A quick history lesson: the first bottle of mead is said to have been produced in the 12th century. This drink was widespread among the people of countries where grapevines were not flourishing, (i.e. Scandinavia, Gaul, Teutonic Europe, and Greece). It was similar to a sparkling table wine when it became popular and was used in the Middle Ages.
Did you know: The word Honeymoon is a result of an old custom where newlyweds would drink mead for a month after they were married. If the mead was “appropriate”, nine months later they would be blessed with a baby boy.
Mead is a honey wine not to be confused with wine with honey added. It is an interesting type of wine, which can give you an amazingly fascinating winemaking experience.
Since honey has several different flavors, colors, aromas, and sweetness, the mead that you make will vary. It can be somewhat light, sweet, dry or bold and robust flavored. Depending on what time of the year, when the honey was gathered, the brewing process, and what you add to your mead (fruits, spices, herbs, or even peppers) will determine the outcome of your mead.
Varieties of Mead
Traditional Mead – made with honey and water only
Melomel or Mulsum – mead with fruit or fruit juices (with the exception of grapes) added
Pyment – made with grapes added
Cyser – apple juice is added to mead
Metheglin – spices are added
Hippocras – mead with fruit and spices
Sack Mead – made sweeter by adding additional honey to mixture
Sack Metheglin – very sweet and spiced
Hydromel – watered down mead
Braggot – (part beer) uses malted grain and honey
Mead brandy – distilled mead with extra honey added
Getting thirsty? Ready to get a bottle? If you want to try it before you get into the DIY, you can actually buy mead at a Renaissance Festival (if the event is available). For those of you who are not into the “knights in shining armor & ladies of the court”, you can call on a local winery. If your local winery does not have exactly what you’re looking for, you can order online. There are several locations on the web.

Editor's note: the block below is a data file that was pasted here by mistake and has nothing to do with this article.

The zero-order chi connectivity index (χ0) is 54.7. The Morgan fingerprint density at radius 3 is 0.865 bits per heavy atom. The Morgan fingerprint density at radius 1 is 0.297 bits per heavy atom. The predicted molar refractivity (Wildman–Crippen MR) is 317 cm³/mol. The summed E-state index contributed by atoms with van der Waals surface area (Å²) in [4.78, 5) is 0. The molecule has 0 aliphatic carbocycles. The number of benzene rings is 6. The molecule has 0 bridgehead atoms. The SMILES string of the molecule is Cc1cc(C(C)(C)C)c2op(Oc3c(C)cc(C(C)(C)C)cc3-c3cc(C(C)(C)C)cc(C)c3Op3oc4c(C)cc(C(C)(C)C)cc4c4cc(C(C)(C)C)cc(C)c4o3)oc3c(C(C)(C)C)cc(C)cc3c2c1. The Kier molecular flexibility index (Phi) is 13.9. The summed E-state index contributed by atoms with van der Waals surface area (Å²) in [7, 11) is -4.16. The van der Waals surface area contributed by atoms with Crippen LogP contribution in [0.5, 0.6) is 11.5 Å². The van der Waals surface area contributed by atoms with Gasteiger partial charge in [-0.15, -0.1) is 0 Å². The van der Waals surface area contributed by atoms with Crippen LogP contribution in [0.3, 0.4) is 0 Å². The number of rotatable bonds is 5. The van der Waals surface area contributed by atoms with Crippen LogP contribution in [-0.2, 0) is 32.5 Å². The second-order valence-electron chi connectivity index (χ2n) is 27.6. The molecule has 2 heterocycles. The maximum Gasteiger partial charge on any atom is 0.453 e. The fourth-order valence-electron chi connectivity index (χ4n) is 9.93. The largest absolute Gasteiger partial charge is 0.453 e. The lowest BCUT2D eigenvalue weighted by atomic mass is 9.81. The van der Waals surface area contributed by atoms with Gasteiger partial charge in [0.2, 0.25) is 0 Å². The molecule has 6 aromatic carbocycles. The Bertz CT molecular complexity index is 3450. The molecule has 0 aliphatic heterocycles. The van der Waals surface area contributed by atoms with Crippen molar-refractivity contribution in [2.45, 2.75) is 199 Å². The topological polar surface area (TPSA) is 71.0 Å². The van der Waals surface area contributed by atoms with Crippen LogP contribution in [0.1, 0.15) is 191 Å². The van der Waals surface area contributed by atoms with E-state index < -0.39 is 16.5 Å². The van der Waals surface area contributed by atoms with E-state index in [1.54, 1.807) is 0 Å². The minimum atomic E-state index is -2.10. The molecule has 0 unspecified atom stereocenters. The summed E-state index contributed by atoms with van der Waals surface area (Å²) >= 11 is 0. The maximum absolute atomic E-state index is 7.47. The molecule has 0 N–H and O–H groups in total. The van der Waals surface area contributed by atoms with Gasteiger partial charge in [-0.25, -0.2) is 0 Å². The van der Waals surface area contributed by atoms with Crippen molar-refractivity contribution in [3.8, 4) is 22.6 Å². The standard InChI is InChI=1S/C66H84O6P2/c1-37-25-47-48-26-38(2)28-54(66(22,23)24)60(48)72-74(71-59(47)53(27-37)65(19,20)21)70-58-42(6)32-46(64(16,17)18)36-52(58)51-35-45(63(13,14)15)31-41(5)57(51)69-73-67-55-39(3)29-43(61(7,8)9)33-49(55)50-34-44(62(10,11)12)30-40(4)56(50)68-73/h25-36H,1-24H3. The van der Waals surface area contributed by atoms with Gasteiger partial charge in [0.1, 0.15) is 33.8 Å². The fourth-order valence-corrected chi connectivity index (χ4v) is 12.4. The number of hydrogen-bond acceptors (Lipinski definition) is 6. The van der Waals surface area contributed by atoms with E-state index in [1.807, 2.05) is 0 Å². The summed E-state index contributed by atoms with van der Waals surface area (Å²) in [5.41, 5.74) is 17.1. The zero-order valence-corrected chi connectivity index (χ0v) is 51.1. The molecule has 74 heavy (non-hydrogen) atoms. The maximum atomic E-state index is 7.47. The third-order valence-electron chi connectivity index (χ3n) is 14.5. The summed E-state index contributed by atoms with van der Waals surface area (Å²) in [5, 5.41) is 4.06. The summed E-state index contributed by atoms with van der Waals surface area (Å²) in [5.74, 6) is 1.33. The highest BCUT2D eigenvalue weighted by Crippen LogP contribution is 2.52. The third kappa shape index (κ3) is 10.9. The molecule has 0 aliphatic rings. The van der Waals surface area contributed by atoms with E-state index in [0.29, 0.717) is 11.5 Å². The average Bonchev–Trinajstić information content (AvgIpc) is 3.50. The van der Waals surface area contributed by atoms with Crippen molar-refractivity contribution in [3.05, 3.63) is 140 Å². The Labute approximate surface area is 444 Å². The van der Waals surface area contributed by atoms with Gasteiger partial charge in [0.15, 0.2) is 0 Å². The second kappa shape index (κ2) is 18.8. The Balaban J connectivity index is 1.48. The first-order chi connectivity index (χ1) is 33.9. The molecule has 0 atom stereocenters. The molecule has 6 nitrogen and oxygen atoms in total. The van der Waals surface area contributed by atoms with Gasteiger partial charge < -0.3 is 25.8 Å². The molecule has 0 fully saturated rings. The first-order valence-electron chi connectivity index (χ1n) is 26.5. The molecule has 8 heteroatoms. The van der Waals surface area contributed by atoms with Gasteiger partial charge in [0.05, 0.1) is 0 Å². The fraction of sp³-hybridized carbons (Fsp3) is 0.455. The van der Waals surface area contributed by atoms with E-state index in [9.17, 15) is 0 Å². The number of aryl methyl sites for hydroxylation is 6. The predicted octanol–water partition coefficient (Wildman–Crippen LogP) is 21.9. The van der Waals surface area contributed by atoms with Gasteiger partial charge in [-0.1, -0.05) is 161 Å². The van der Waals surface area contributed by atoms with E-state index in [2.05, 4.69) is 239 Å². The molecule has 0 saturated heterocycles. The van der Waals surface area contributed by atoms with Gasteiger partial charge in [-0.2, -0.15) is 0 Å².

For all of you, who are true to the cause – DIY, you can generally buy the clover spun or wildflower honey at your local grocer. For some of the more exotic choices alfalfa, orange blossom, buckwheat, etc., check your local health food store or a gourmet store. For all of you, who are ever so fortunate, call on your local beekeeper. This would be your least costliness option (you will need large quantities) and the raw honey would probably be the freshest. Typically, home brewers will make 5 gallons batches.
The three main ingredients of mead are honey, water, and yeast. Note: most mead makers suggest using spring or bottled water. They do not recommend using distilled water because it lacks the proper minerals to work with the yeast.
A Simple Recipe for Sweet Mead
• 18 lbs of Honey
• 4 gallons of spring or bottled water
• 2 teaspoons of yeast nutrient
• 2 teaspoons of yeast energizer
• 2 packages of wine yeast
(Note: For medium mead, use 15 lbs honey, 5 teaspoons yeast nutrient and 5 teaspoons of yeast energizer instead of amounts for sweet mead)
Steps for making Mead
1. Clean and sanitize all equipment and containers properly
2. Make the honey-water mixture
3. Add the yeast/yeast starter
4. Ferment until you can no longer see any signs of air bubbles
5. Rack as many times as needed to get the desired clarity
6. Age(at temperature around 60º) until you determine it is ready
7. Bottle, cap or cork